Conspiracy Theorists Believe US Weather Weapon Caused Turkey Earthquake

HAARP US Weather Weapon | Whenever there is a big disaster in the world, then many people are presented with different theories, in such a situation there is no scientist for any theory, yet such theories are presented. Leave it to conspiracy theorists to take little-understood technology and allege high-level mayhem.

The latest conspiracy theory blames the United States Air Force’s High-Frequency Active Auroral Research Program (HAARP) for the recent tragic earthquakes in Turkey and Syria.

But the big mystery here may be how the conspiracy theorists landed on a program designed to study the impact environment below ground.

The Air Force Research Laboratory owns the HAARP research facility located near Gakona, Alaska, which was constructed in the 1990s and is now operated by the University of Alaska Fairbanks.

HAARP researchers use a powerful high-frequency transmitter and an array of 180 HF cross-dipole antennas to temporarily disrupt the ionosphere.

The outermost layer of Earth’s atmosphere is above the mesosphere, approximately 50 to 400 miles above Earth’s surface—a communication and monitoring benefit in anticipation of potential yield. The ionosphere has a high concentration of ions and free electrons which reflect radio waves.

And that’s where people start using their imaginations. Conspiracy theorists believe that HAARP, for some reason, causes an increase in lightning around the world, which somehow leads to earthquakes in Turkey and Syria.

It seems that these believers prefer to link HAARP to any natural disaster, saying only that the US or global partners may exert undue influence on all natural phenomena by employing HAARP’s capabilities.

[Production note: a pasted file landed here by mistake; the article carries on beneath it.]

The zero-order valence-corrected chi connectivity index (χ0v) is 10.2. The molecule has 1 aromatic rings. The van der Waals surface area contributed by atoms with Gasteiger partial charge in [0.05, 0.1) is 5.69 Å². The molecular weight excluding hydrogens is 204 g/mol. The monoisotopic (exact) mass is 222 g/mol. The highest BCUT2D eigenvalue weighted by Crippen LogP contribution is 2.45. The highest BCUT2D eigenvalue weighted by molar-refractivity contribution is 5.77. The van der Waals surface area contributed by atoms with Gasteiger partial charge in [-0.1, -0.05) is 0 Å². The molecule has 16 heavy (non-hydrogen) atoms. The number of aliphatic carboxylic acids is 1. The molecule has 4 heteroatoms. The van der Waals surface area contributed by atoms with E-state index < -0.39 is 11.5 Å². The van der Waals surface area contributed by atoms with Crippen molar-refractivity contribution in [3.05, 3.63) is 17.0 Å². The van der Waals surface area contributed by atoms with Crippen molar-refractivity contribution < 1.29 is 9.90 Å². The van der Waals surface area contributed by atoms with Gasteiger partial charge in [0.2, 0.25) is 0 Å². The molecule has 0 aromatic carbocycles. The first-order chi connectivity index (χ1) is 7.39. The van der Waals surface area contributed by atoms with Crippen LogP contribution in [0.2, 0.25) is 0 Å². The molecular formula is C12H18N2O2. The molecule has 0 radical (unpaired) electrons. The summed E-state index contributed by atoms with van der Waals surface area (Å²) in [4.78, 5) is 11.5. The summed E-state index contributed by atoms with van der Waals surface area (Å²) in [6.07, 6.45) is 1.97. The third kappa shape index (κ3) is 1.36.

Truth? Scientists say that not only does HAARP not affect weather patterns, it has nothing to do with earthquakes. Duration.

HAARP transmits frequencies possible in the range of 2.7 to 10 MHz, and since the antennas form a sophisticated phased array, the beam can take many shapes, scan over a wide angular range, or be split into multiple beams. In total, the HAARP facility uses 30 transmitter shelters, each with six pairs of 10-kilowatt transmitters.

To observe the effects of HAARP scientists use HF radio transmitters to heat small regions of the ionosphere. Using HAARP speeds up a process that could take weeks or years for satellites to see.

The University of Alaska Fairbanks says about a HAARP-like facility, it is possible to conduct an experiment at will to create plasma structures and irregularities using the ionosphere like an antenna to excite low-frequency waves, create faintly luminous auroras-like brightness, and many other experiments.

Scientists observe the physical processes taking place within the excited regions. Observing processes using IRI in a controlled manner will allow scientists to better understand the processes that continuously occur under natural simulations of the Sun, the program said.

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